As an independently published author, you have the ability to publish your works of fiction and nonfiction on many different publishing sites. The most common site is Amazon, using Amazon KDP. This gives you the ability to publish ebooks and print books at your convenience, locate a plethora of readers and monitor your sales virtually in real time. However, Amazon KDP’s sales reporting can appear to be inaccurate at times. In this article, I’m going to explain the common reasons your KDP sales may appear to be wrong.
No One Has Purchased Any Version of Your Book
The main reason authors see zero sales is obvious, even if it is unbelievable and incredibly disheartening. No one has purchased any of your online books or print books or flipped any pages, if your book happens to be part of the Kindle Unlimited program. This reason is incredibly discouraging, especially if your social media book posts are getting interest, and individuals have expressed an interest in purchasing your latest work of fiction. The hard truth is that until they click the Buy Button, there won’t be any sales, no matter how eager your audience seems to be to purchase and read it.
The really bad news is that you may even run into people who lie about purchasing the book. I ran into this when I first started. I’d have people tell me they purchased my books, and no sales ever appeared. What these people are assuming is that you’re getting so many sales, it’s impossible for you to tell who purchased the book. The reality is that when you first start, you’ll get so few sales, you could name everyone that bought a book and name their home state.
They Purchased a Print Book
Print books take time to print and ship, and authors will not see a print book sale until the book ships. This can create a lag time of between 24 hours and a week. I’m not kidding. I placed a print book purchase for my mom. That sale didn’t show up for about 5 or 6 days. If you’re running Amazon ads, and the individual happened to purchase your book by clicking a sponsored image of your fiction or nonfiction, you’ll see the print book sale faster because it’ll show as a purchase via an ad click about 24 hours after the sale.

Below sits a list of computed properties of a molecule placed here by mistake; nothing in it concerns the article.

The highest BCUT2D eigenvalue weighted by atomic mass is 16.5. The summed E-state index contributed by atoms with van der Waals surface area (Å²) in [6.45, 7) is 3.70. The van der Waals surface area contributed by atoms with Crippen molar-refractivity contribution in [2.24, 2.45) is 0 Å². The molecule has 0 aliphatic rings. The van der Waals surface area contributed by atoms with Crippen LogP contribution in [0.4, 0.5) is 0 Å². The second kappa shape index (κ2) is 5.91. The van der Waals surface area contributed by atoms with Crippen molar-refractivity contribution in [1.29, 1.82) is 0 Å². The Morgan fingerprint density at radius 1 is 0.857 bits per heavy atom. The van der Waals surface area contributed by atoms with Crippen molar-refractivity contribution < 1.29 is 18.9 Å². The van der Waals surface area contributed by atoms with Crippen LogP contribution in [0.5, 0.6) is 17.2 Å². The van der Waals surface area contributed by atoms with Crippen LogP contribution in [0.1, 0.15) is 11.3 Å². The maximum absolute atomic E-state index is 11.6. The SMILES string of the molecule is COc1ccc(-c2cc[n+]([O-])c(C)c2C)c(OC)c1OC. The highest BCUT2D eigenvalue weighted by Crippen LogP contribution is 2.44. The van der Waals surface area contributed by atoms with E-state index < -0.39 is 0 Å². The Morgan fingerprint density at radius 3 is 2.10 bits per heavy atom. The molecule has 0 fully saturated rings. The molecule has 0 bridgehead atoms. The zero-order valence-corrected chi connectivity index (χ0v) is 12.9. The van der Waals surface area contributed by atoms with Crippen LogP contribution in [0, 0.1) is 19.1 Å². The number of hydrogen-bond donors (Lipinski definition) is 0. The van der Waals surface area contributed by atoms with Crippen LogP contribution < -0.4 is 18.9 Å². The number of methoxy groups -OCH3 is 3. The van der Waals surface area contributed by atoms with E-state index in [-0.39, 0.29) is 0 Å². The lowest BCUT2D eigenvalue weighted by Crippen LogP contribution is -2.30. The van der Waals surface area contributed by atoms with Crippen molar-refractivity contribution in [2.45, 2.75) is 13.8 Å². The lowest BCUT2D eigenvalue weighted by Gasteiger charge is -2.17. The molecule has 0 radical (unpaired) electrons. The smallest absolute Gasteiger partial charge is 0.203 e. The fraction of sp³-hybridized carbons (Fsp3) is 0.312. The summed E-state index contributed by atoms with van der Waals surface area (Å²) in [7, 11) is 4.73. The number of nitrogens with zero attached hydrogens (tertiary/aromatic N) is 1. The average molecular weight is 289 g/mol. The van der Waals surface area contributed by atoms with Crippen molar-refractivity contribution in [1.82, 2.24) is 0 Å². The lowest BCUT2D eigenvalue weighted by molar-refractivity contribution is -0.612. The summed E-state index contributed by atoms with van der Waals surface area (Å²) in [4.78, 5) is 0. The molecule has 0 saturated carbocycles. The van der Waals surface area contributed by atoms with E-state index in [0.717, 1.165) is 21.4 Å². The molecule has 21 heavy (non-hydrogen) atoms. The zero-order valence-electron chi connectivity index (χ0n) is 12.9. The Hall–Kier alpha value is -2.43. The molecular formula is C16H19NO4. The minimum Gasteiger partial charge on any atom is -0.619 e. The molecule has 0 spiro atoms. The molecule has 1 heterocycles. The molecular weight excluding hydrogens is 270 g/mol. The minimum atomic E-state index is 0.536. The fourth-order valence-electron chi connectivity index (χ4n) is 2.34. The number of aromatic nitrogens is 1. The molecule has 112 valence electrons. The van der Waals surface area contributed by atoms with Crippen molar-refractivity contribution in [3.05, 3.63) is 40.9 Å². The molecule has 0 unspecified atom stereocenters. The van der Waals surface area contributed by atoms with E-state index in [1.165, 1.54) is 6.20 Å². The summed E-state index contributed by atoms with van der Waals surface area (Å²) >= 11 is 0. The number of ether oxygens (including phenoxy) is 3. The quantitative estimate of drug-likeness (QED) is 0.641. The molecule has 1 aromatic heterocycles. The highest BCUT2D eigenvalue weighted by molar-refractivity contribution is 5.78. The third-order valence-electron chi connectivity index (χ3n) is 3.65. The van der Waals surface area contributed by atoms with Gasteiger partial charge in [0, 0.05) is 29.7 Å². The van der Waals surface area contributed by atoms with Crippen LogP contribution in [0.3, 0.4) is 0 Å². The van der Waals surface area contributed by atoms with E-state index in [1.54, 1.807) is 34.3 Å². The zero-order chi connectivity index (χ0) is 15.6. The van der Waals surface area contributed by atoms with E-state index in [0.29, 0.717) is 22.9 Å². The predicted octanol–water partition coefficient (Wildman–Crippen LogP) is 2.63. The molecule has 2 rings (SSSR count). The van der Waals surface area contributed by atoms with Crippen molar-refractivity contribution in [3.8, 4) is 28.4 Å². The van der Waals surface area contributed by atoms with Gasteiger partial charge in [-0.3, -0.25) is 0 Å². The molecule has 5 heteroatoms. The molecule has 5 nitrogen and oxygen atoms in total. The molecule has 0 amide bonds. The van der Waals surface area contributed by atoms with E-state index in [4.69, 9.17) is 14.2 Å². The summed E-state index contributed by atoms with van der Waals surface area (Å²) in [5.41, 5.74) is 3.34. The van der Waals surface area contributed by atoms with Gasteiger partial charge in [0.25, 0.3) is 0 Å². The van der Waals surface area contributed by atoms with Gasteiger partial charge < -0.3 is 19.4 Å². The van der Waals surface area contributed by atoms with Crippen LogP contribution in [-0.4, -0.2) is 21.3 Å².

The Kindle Can’t Find an Internet Connection
If you have your book in the Kindle Unlimited program, you’ll get paid between .004 and .005 of a penny per page flip. That comes out to about $1.50 for 300 page flips. If you do not see any page flips, it’s either because no one is reading your book via the Kindle Unlimited program, or the individuals who are reading your book do not have a readily available Internet connection. When the Kindle app or device isn’t connected to the Internet, it doesn’t sync with Amazon, which means the page flips will not be recorded until that Kindle device is turned on and syncs.
You Forgot Amazon KDP Runs on a 30 Day Cycle
Your Sales Dashboard Reports page, which can be found under Reports→Sales Dashboard shows the last 30 days of sales. This is the first report that you will see upon clicking on the Report menu link. Since it only shows the last 30 days, you won’t see any sales 31 days ago or beyond. This means that your total sales will fluctuate. If you see a sudden dropoff in your royalty total, you can change the date range. The date is located next to the Update button above the graph. Amazon gives you the option to see the week-to-date, the last 2 weeks, the last 30 days (which is the default) and the last 90 days. Changing this date range can help you see sales that may have fallen off the chart. You can also check other reporting tabs, like Prior Month’s Royalties, which will show you the current month and the previous month, your historical sales, which shows all sales from the first day you published your first book and the Month-to-date tab, which shows you all your sales and returns for the current month, including KNEP read.
Amazon Is Not Reporting Your Sales
Amazon has been experiencing sales reporting problems since September 24, 2018. This has been an ongoing problem with hundreds if not thousands of authors. This includes authors who have seen steady sales from the first day their book was available for sale. There have been reports of sales decreasing from $600 a month to $100 a month. Reports of authors who have never had a day of no sales reporting weeks of missing sales, and bestselling Indie Amazon authors reporting significant drops in sales of 30 to 50 percent or more as well as sales that are less stable and more sporadic than they’ve ever seen. Amazon insists everything is fine. That statement could mean a lot of things. It may mean that the sales are not being recorded (impossible, Amazon is still receiving funds for every purchase), Amazon is deliberately misreporting sales to Indie authors, or Amazon has changed its algorithm to rank Indie authors lower on the pages. If I had to guess, I’d say it’s the latter and Amazon doesn’t want to tell Indie authors that they have done this. So, what does that mean? Well, it means you’re going to have to spend more time promoting your books to overcome that algorithm problem.
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